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Feb. 14, 2006 - Reynaldo "Manta" Turbe threw open the door of his stall at the Gustave Quetel Fishing Center Tuesday afternoon to Matthew McClurg, project manager for the center's reconstruction.
It was the first step in an afternoon of assessing the condition of the structure and determining a time schedule to make projected repairs.
The Department of Planning and Natural Resources announced this month that the long-awaited renovation of the building would begin Feb. 27.
In a Monday night meeting, the fishermen forcefully expressed their concern for their immediate livelihood (See "Frenchtown Fishermen Worried").
Stepping into Turbe's small cubicle, McClurg had good news for the fisherman. He said, "We can probably do the painting and wiring around your freezer, if you move it into the center of the area."
That was music to Turbe's ears.
However, that may or may not come to pass. The fishermen have become increasingly concerned about their fate during the projected six-month construction period.
And nearby restaurant owners are equally concerned about what will happen to the already overburdened and limited parking area during the construction period.
Alex Treml, owner of Bella Bleu restaurant across the way, spoke to McClurg, of Custom Builders, who told him that probably up to five parking spaces would be eliminated in the area's final design. "We will fight it tooth and nail, then," said Treml.
McClurg and Treml discussed the situation, and McClurg was amenable to listening to the restaurant owner's concerns.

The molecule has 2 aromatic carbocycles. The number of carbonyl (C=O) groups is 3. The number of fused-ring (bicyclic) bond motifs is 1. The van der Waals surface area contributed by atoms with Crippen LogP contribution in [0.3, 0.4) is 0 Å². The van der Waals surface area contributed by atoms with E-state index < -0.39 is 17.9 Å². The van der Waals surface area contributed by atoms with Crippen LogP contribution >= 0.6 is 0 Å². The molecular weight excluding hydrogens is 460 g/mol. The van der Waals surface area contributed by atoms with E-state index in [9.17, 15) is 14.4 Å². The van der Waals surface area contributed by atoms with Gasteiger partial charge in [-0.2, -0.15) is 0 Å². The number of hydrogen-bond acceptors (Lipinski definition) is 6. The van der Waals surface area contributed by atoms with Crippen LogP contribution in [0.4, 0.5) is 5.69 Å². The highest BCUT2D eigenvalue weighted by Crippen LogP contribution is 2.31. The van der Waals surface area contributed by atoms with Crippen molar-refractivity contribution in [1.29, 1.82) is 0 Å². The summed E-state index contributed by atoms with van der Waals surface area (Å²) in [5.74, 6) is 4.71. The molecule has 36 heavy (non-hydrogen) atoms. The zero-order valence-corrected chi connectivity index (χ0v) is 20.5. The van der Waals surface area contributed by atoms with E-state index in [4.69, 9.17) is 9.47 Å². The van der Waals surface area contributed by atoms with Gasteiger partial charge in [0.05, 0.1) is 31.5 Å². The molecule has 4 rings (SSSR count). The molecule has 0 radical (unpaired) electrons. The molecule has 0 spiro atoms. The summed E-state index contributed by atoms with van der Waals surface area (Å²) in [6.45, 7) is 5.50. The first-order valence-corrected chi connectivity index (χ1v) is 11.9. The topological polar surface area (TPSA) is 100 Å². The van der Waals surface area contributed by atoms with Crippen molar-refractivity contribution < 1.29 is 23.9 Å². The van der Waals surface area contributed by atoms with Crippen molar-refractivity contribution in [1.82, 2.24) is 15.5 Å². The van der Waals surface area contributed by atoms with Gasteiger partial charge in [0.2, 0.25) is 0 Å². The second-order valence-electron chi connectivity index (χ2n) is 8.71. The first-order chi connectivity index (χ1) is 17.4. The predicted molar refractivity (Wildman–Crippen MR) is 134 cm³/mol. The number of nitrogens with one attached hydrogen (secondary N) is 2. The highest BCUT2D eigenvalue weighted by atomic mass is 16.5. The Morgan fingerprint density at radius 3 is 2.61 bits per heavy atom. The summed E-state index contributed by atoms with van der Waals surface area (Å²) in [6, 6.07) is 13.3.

Treml explained that he had been given almost no notice. He pointed out that February and March are the restaurant's peak tourist periods, the busiest season of the year. "There's already no place to park; this will kill us if more places are blocked off."
McClurg suggested that work could proceed on the back of the fishing center first, thereby leaving the parking lot untouched for February and most of March.
"How about doing it in June?" Treml asked.
"Never happen," said McClurg. "We have a timetable we must stick to, but we can try to rearrange things to accommodate the restaurants and the fishermen."
Claudette Lewis, DPNR deputy commissioner, and Lucia Roberts Francis had some input.
Francis said the contractors couldn't work the way McClurg had explained to Turbe without legal documents absolving DPNR from any responsibility should any of the fishermen's equipment be harmed.
Lewis and Francis talked at length with McClurg and the few fishermen who attended Tuesday's scheduled walk-through of the project. Many of the fishermen who attended Monday evening's meeting were working and unable to attend.